Forward David Gustafsson also missed that contest with an injury, but he skated Sunday and should be ready to play by Wednesday.
The Jets recalled forwards C.J. Suess and Kristian Reichel from the Manitoba Moose on Sunday. That gives them 11 healthy forwards on the roster, including Gustafsson. The club also has seven healthy defencemen, although one of those — Neal Pionk — was absent Sunday due to travel issues.
Injured forward Evgeny Svechnikov is also expected to resume skating shortly, although a return is still at least a week away. Captain Blake Wheeler remains out indefinitely.
Lowry, who took over for Paul Maurice following his departure on Dec. 17, doesn’t mind the extra time to work with his troops and try to improve on some areas of concern for the 14-11-5 club, which is three points out of the final Western Conference playoff spot with 52 regular-season games remaining.
“(Sunday) was all about getting players up and down the ice. And just getting them comfortable again handling pucks,” said Lowry. “(Monday) we’ll go a little bit more into the detail part of our game, some areas that we want to continue to improve on. It’ll be a little heavier practice, there’ll be a bit more battle, and there will be a lot more system work.”
Assistance is also on the way for teams like the Jets that are struggling to fill out a full roster due to COVID and/or injuries. (More than 140 players were in protocols prior to the Christmas break, and more than three dozen new names were added Sunday). The taxi squad is making a temporary comeback. All teams will be allowed to designate as many as six skaters who can work out with the big club, but not count against the salary cap. As was the case during last season, they would be in a form of hockey purgatory, stuck between the AHL and the NHL.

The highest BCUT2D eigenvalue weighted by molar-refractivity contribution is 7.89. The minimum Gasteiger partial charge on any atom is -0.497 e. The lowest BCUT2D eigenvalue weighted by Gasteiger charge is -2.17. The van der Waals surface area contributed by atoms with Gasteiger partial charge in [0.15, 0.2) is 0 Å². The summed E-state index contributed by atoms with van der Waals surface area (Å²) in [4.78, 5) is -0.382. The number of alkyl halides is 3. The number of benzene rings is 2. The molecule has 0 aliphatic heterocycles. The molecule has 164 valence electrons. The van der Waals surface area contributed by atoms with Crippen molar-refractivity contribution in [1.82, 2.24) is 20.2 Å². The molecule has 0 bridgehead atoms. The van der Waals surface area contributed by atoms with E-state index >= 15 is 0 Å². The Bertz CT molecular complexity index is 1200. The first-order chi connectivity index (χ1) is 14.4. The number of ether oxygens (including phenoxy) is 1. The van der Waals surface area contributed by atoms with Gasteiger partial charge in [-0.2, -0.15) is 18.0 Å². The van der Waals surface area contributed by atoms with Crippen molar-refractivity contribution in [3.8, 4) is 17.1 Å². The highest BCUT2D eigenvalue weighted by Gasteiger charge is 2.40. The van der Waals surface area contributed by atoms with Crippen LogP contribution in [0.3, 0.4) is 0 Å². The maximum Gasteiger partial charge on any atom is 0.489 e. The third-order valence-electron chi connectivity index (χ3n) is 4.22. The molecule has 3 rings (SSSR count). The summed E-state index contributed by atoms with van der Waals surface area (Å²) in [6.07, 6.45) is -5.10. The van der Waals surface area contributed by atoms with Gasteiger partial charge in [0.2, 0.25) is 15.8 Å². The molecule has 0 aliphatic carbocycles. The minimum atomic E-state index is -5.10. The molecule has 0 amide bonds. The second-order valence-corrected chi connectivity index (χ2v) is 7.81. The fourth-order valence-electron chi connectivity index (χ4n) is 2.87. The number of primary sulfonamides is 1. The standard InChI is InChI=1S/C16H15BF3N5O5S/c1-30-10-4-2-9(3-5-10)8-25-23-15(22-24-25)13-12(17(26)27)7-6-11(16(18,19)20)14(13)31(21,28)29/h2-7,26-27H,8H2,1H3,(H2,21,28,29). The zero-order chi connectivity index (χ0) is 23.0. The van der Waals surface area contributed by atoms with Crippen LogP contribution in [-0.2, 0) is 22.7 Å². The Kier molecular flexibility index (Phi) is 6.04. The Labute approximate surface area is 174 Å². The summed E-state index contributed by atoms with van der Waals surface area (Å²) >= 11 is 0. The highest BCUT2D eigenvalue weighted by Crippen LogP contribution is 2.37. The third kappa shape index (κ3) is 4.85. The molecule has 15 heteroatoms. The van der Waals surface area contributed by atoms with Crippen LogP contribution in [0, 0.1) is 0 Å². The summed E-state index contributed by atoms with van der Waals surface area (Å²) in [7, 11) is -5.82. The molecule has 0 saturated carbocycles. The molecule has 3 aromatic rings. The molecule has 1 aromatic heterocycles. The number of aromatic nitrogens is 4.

“I just think having extra bodies around will allow us to make sure that guys that are playing big minutes will get some necessary time off. And we’ll be able to run practices with full bodies,” said Lowry. “The problem with us right now is the Moose aren’t back yet. They’re still travelling back into town here, and I don’t think they have to be back until the 28th.”
In other words, it could be a couple more days before those decisions are made. And the dilemma will be whether to park young skaters like defenceman Ville Heinola on the taxi squad at the expense of playing big minutes with the Moose.
“I think the biggest thing is if our young guys are playing a lot, we want to keep them in that environment. It was a hard position for a lot of these guys last year where they came in, they skated on their own and some of them didn’t get an opportunity to play any games,” said Lowry
“I think the big thing is from the mental and maturity state. Understanding that young guys, I don’t see the benefit if they don’t have the opportunity to get into a game. You’re taking them out of a position where they’re having success, and I think with the young guys that’s what it’s all about. The older guys have an understanding of where they are in their careers and what’s important.”
Mike McIntyre grew up wanting to be a professional wrestler. But when that dream fizzled, he put all his brawn into becoming a professional writer.
Updated on Monday, December 27, 2021 7:55 AM CST: Corrects typos